Worcester’s MP Robin Walker who today attended Scottish Questions and a session of Prime Minister’s Questions in which a colleague called for a new British Bill of Rights, has called for more to be done to commemorate John Somers, a former MP for Worcester who played a central role in forming Britain’s unwritten constitution, drafting both the original 1689 bill of rights and the 1707 Act of Union.
Both as a politician and a lawyer this Worcester man reached the pinnacle of achievement serving as both Lord Chancellor and Solicitor General as well as being an eminent President of the Royal Society. Despite his remarkable achievements Somers, who was elected MP for Worcester in 1689, 1690 and does not have a portrait or a statue in Worcester’s Guildhall nor is he well known for his local connections and despite having studied Eighteenth Century English History at both school and University, Robin only became aware of his coming from Worcester very recently. Two weeks ago on April 26th was the four hundredth anniversary of his death and four hundred and twenty seven years ago today Parliament was debating the Bill of Rights which he had drafted.
Somers, who was born in Claines six months before the Battle of Worcester was a lawyer and jurist, son of another local lawyer who had fought for Parliament in the English Civil War. He became one of the founding fathers of the Seventeenth and Eighteenth Century Whig party. He played an instrumental role in the Glorious Revolution of 1688 which helped to create a balance between Parliament and Monarchy and was one of the key supporters of the 1689 Bill of Rights which has formed the basis of much UK constitutional law since. In 1695 when King William III left England to campaign on the continent he was appointed one of seven Lords Justices to whom the administration of the Kingdom was entrusted. After a period in Government both in the Commons and the lords as the first Baron of Evesham he retired from public life only to be called back again to help draft the 1707 Act of Union which brought together England and Scotland.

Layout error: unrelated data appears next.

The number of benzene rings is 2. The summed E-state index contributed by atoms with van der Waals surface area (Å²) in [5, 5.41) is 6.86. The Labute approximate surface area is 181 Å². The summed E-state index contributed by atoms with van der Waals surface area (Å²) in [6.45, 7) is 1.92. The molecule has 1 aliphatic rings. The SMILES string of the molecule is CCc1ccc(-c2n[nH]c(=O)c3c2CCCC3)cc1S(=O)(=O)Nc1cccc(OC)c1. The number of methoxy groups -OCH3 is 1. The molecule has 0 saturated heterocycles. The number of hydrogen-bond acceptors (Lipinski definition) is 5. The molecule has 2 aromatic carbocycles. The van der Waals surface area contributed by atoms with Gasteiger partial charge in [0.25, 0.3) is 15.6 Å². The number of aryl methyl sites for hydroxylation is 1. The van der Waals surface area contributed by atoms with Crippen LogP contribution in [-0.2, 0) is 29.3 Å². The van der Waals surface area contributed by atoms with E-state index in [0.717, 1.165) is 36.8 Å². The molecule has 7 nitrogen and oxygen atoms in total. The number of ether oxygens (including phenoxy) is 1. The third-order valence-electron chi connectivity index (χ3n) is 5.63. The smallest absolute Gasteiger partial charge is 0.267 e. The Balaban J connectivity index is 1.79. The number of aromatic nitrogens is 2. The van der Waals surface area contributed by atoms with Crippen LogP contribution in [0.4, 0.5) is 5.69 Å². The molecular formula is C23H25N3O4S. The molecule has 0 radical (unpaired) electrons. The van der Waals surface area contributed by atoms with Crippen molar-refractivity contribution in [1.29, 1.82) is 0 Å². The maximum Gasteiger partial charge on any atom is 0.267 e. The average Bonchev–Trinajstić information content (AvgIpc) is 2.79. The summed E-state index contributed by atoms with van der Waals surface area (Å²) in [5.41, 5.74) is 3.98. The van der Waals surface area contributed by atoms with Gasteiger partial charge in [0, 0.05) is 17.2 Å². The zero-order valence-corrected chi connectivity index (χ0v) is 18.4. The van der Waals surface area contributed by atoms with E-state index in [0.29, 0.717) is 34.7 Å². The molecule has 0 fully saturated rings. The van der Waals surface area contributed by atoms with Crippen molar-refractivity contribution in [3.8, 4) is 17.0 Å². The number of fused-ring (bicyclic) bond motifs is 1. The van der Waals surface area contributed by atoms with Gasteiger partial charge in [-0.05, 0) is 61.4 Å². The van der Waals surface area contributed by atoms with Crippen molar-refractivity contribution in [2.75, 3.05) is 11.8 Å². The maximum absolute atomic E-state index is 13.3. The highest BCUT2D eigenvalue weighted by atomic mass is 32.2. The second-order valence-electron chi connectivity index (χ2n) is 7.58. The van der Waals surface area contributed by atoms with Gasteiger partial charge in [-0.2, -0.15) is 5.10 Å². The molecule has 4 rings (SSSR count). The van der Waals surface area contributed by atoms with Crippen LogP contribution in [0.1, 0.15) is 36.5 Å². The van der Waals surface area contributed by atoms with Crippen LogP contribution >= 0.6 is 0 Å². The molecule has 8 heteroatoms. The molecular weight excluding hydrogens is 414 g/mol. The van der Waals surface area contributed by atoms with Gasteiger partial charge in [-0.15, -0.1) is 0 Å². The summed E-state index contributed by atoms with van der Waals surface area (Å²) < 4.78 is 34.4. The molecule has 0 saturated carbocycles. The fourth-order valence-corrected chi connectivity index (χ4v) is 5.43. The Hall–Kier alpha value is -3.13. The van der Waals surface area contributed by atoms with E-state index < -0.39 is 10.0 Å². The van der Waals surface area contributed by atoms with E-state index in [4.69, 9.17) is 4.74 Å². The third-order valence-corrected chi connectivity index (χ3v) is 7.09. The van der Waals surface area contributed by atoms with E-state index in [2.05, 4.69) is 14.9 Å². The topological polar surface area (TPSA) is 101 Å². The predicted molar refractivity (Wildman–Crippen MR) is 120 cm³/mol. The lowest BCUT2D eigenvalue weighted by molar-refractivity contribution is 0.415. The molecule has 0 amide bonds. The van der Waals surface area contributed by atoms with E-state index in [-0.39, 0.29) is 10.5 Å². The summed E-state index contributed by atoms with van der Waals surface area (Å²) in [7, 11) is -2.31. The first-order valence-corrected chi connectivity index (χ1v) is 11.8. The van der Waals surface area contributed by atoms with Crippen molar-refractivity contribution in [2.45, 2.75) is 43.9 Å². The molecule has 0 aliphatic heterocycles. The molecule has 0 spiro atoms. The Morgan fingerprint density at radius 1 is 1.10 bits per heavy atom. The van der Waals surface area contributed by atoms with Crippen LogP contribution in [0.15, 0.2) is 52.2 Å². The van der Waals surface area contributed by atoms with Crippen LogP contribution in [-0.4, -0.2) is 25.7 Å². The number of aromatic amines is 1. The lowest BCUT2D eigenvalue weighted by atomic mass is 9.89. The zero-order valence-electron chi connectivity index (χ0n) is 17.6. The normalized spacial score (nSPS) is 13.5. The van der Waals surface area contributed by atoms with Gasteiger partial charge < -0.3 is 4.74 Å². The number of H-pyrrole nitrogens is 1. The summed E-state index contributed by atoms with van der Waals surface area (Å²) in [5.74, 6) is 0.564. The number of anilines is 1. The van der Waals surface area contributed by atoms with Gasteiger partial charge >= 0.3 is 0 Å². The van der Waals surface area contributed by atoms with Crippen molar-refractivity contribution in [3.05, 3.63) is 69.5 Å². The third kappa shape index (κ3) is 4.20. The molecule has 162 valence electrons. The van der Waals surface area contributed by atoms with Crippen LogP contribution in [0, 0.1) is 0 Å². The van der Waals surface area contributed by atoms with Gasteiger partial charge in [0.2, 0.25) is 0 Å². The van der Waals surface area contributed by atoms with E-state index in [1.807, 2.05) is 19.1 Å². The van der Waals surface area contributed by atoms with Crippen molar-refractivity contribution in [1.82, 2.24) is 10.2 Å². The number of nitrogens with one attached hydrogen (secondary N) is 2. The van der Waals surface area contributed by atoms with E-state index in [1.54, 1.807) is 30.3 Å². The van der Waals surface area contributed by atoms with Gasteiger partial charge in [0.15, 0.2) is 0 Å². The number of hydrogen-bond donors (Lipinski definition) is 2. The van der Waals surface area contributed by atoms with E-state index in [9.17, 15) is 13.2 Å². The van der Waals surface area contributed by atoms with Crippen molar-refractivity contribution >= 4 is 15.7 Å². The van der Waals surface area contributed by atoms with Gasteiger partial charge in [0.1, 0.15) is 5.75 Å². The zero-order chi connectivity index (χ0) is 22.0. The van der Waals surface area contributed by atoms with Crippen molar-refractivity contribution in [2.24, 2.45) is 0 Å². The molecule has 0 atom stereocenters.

He is commemorated by the name of a road in Worcester and an obelisk on the Malvern Hills but Worcester’s current MP has speculated that the lack of portraits or statues of so important an historical figure in Worcester might derive from the fact that after his time Worcestershire became a stronghold of Tory opposition to the Whigs and therefore the big local houses which commissioned the portraits now hanging in Worcester’s Guildhall would not have welcomed pictures of the one of the partisans of the Government they opposed.
Visitors to Parliament pass a statue of John Somers on their way into Central Lobby from Westminster Hall where he faces Robert Walpole, the man widely credit with being Britain’s first Prime Minister. Robin was reminded of his central importance to British history by a tweet from the House of Commons information service today which said “On this day in Parliament in 11 May 1689: House of Lords discussed the drafting of the #1689BillofRights” by attending Scottish Questions where Scottish MPs asked questions about the union and by the question of a Conservative Colleague about the case for a new British Bill of Rights, something Robin strongly supports.
Commenting Robin said:
“I am proud to represent a constituency that has a played a crucial role in forming the British constitution and whether it is through being the burial place of King John who put his seal to the Magna Carta, as the site of the Battle of Worcester or as the birthplace of such a great jurist as John Somers, Worcester has a powerful claim to be a true city of liberty – birthplace of our unique Parliamentary democracy. Having studied eighteenth century history both at A level and for my degree I was aware of the historical importance of John Somers both as a driving force behind key constitutional laws and as one of the founders of the Whig party, however I only became aware recently that he was also my predecessor as MP for Worcester and a local lad from Claines.”
“Sitting in a House of Commons today which discussed the case for a British Bill of Rights and debated the union between England and Scotland was a reminder that over four hundred years on from his death, the legacy of John Somers lives on. For such a towering historical figure I have been surprised that there is no trace of him in Worcester’s Guildhall or other public buildings in the city but he is well commemorated in Parliament. Whenever I bring guests from Worcester into Parliament I am always proud to show them his statue.”
“I can only imagine that the eighteenth century “rage of party” that set Tories against Whigs for decade after decade led to the neglect of Somers in the local area and at a time when my constituents want to see different parties working together, I hope we can set such prejudices aside. I am delighted that the next edition of Berrow’s Worcester Journal, itself a publication which has been continuously in print since the Glorious Revolution, contains in its quarterly Worcester Revealed supplement, a lively account of Somers’ life and I would encourage more local people to research and explore it. We should do more to celebrate Worcester’s best kept political secret.”
Notes to editors
For more information on the life of John Somers see:
For the Twitter link and for more information from the Parliamentary Archives see:
For information on the Berrow’s Worcester Journal see:
For information on today’s debates in Parliament see: